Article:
Stone Circles in West Penwith

Stone circles are the most inspiring and evocative of all ancient sites. They date from the Early Bronze Age, circa 2500 – 1600 BC. Their purpose is unknown, but they were probably used for ceremonial purposes. Stone circles often indicate alignments with astronomical events such as Equinox and Solstice sunsets, sunrises and moonrises. Some are exact circles, others are oval.

They often form central points with outlying systems of standing stones, barrows and other ancient sites, and also with prominent natural features in the landscape. Stone circles in Penwith are large, flattened rings that contain many different irregularly shaped stones. The name ‘Nine Maidens’ has been given to several stone circles, although they do not always have nine stones. Maiden is thought to derive from the Cornish ‘meyn’ for stone, although the origin of nine is unclear. In Penwith the stone circles typically have nineteen stones, which could indicate a relationship with a 19-year solar and lunar cycle.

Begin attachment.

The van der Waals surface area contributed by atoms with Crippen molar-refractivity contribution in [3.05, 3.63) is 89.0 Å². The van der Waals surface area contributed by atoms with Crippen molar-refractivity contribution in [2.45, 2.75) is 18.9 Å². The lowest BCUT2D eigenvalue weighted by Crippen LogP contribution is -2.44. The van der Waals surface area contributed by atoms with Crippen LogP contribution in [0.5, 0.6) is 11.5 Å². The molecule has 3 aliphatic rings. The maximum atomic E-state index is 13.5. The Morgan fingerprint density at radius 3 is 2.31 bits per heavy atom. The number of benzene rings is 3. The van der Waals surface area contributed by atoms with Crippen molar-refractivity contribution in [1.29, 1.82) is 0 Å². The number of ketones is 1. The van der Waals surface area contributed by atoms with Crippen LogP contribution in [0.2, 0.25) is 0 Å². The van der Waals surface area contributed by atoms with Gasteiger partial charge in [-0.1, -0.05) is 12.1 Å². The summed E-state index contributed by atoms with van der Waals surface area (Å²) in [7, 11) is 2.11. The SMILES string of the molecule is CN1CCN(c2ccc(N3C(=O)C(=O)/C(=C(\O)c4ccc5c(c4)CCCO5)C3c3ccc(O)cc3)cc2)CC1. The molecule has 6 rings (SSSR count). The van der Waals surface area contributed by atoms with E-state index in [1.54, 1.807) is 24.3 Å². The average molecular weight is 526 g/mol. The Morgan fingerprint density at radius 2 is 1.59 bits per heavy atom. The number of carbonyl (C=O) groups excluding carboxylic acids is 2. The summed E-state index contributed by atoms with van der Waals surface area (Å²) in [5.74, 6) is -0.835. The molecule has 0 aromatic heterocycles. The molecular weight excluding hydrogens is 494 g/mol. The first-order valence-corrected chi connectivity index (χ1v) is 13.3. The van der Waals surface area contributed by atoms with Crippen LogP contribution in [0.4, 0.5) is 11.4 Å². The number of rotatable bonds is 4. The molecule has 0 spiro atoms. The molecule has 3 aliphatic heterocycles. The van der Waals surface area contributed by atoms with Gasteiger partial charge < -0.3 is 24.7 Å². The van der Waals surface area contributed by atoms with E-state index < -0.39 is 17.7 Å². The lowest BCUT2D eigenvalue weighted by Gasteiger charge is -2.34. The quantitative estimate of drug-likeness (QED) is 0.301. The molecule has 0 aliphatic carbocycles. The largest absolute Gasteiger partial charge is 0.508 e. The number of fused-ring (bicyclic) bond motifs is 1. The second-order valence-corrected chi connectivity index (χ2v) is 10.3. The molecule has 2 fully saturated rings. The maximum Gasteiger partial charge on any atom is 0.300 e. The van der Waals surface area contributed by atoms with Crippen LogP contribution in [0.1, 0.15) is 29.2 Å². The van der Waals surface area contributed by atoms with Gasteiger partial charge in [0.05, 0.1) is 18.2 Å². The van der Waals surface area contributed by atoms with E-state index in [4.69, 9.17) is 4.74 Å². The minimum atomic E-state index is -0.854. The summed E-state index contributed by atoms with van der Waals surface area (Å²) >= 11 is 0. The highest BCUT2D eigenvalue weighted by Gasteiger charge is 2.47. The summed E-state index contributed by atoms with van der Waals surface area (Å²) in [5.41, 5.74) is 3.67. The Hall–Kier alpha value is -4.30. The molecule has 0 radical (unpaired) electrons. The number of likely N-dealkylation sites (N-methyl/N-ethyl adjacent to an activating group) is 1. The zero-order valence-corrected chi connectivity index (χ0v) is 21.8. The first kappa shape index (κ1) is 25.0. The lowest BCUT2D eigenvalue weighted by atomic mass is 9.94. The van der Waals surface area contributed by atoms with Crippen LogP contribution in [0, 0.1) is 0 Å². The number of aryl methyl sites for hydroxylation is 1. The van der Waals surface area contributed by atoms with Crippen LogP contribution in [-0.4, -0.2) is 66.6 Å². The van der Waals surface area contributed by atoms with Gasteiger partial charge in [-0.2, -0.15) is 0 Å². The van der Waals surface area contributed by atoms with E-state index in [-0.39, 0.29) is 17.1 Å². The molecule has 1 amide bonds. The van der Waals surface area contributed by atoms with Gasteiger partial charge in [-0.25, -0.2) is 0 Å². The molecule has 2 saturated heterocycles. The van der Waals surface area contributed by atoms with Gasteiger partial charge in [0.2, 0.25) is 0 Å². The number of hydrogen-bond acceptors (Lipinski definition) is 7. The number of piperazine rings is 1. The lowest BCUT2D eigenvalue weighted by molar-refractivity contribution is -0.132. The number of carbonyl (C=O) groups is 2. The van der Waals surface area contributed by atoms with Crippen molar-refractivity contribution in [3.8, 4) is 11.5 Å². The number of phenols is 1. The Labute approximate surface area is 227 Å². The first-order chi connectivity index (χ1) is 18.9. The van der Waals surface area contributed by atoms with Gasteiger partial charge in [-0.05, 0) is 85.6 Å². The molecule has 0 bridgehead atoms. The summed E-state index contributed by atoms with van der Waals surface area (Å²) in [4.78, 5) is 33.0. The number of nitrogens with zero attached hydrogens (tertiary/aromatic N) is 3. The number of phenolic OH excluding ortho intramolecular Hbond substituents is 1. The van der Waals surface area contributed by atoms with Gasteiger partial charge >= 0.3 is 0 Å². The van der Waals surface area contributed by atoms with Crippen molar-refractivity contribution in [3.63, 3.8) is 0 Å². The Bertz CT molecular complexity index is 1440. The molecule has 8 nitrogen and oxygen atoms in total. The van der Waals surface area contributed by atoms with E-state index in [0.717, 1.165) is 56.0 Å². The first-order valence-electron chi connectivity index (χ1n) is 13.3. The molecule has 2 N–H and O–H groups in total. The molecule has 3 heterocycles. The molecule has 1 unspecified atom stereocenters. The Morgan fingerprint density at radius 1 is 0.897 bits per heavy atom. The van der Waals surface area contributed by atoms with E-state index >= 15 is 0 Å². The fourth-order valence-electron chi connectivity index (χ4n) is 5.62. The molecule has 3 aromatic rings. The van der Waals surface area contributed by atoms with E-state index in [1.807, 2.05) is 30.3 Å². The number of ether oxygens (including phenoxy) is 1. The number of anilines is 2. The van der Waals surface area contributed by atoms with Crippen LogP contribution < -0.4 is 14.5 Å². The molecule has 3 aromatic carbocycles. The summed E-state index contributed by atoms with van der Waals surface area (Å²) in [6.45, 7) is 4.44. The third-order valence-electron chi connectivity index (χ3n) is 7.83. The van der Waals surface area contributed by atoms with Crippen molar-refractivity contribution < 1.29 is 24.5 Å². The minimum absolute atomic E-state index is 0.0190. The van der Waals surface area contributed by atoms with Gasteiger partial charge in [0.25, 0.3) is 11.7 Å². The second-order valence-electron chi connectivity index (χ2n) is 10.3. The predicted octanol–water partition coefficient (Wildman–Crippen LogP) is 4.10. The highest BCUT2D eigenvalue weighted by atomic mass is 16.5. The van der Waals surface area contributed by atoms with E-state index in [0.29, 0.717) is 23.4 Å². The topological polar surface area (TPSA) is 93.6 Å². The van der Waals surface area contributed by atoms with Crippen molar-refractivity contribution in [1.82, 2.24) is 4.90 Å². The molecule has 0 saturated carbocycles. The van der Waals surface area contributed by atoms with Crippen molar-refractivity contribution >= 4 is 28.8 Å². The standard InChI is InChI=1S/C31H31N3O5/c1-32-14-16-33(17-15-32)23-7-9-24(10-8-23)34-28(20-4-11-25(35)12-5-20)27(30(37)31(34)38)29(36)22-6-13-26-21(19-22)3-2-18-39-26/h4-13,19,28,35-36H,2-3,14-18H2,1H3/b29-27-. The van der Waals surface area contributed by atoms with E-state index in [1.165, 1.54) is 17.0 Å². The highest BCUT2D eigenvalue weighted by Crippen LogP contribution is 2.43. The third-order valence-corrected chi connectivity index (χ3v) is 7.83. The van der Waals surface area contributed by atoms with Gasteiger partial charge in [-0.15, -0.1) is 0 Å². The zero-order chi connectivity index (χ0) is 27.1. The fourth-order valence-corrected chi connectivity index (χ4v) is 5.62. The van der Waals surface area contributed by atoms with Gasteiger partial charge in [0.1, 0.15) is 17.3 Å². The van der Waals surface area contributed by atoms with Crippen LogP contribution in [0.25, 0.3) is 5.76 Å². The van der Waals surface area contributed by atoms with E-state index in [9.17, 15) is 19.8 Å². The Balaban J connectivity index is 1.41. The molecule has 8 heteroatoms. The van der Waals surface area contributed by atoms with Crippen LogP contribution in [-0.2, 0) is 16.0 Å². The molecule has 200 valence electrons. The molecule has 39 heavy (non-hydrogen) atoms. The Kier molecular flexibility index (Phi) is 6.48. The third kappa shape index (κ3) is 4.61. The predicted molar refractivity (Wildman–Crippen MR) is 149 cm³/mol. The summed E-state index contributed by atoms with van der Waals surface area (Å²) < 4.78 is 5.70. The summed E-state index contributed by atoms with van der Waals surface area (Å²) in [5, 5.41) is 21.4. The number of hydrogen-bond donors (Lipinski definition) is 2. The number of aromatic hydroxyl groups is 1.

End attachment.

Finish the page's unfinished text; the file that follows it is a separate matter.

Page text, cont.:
Tregeseal Stone Circle

The site dates from the late Neolithic-early Bronze Age (approx. 2500-1500 BC) and consists of a slightly-flattened circle of 19 stones, ranging in height from

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